Fantasy, romance, fiction author.
"Why doesn't she just leave?" Domestic Violence and Hmong Women.
This is not going to be as eloquent as my other pieces. Instead, it's going to be straight to the point. After the Kungsheng Maxwell Thao domestic violence episode that circulated through Hmong social media a few days ago, the inevitable comments came to the forefront. They're the same ones each and every time a domestic violence story comes out.
It was a bittersweet, melancholy note, the distance that had grown between them, stretching echo-soft into some unknown void until the masked loneliness could no longer be denied. Amber’s heart ached at the pull. She had to turn away. To look at him now was a blade sliding into an already gaping wound.
The Birth of the Street Gang, MOD (Menace of Destruction)
It was a scorching hot afternoon here in California when I picked up my cellphone and dialed the unfamiliar number. On the other end, a gruff but friendly voice answered, his Hmong accent thick but still had a touch of central-California mixed in, a throw-back to the state where he’d grown up. He’d been expecting my call, and though this was the first time we’d ever talked, he was warm and easily opened up. Under any other circumstances, this would have been a normal conversation, reliving experiences of his childhood past and detailing for me the journey of his life, but this was no ordinary man. On the other end of the phone was none other than one of the founding members of Menace Of Destruction (MOD).
My grandfather survived the Secret War only to die to an invisible enemy.
My grandfather was a medic in the Secret War. It ran from 1961 to 1975, mostly in parallel with the Vietnam War. At one point, he’d been lost down the Mekong River, swept by the dark currents as he was ferrying others across. My uncles searched for him for days downriver, dodging the Pathet Lao the entire time. After a week, they took grandpa for dead, but miraculously, a few months later, he found his way back to their village. He’d washed ashore several dozen miles away and without any way to communicate, he’d had to hike his way back.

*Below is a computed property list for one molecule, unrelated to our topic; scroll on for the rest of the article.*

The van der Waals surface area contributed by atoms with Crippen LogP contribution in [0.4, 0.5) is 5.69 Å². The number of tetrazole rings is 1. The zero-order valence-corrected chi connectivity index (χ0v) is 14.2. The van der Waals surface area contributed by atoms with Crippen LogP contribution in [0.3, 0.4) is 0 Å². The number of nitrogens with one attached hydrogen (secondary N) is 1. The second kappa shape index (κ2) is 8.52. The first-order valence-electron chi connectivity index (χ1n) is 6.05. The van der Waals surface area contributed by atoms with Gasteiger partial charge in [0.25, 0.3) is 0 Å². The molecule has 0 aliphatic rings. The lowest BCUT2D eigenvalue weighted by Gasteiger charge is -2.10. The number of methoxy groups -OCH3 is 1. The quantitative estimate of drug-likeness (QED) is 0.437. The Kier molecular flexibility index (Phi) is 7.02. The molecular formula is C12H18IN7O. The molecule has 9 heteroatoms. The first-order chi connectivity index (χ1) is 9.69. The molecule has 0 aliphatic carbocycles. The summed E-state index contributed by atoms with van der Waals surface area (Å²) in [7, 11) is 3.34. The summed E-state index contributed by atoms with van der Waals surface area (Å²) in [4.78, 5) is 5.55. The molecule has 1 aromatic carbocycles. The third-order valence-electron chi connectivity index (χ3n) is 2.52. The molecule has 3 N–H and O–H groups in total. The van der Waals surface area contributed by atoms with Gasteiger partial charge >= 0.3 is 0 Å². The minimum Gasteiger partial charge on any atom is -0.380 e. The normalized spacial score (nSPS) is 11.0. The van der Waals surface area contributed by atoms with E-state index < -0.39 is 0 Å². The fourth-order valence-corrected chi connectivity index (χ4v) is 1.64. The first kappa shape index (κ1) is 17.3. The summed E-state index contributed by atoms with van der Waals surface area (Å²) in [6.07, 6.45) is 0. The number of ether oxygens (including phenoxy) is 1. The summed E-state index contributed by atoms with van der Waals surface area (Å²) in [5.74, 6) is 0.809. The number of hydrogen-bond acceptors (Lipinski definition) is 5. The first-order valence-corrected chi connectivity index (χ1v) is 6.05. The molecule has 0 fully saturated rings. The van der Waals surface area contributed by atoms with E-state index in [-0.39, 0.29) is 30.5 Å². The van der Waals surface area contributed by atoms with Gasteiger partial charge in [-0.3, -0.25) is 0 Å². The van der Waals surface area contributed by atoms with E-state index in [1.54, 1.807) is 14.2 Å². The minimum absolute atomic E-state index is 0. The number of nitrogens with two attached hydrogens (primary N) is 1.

My father is a killer and it's America's fault
My dad passed away a few years ago, but if you’d had met him, you’d have not thought that he was very threatening. Even in his later years, he still had a full head of dark hair sprinkled with grays. He was still handsome with a charming lopsided grin that had caused my mom a lot of stress in their younger years. He was quite the talker, after all. Time and genetics had been kind to his face despite the fact that he’d been a farmer for the last 30 years of his life, more or less. Even as cancer took its toll on him in the last few months of his life, it was still evident that my dad had been a heartbreaker in his youth. He’d shrunk a bit in the last few years, standing at barely 5' 3". Or maybe I’d had just grown taller in my adulthood and remembered him as taller from my youth. I’m sure it’s a mix of the two.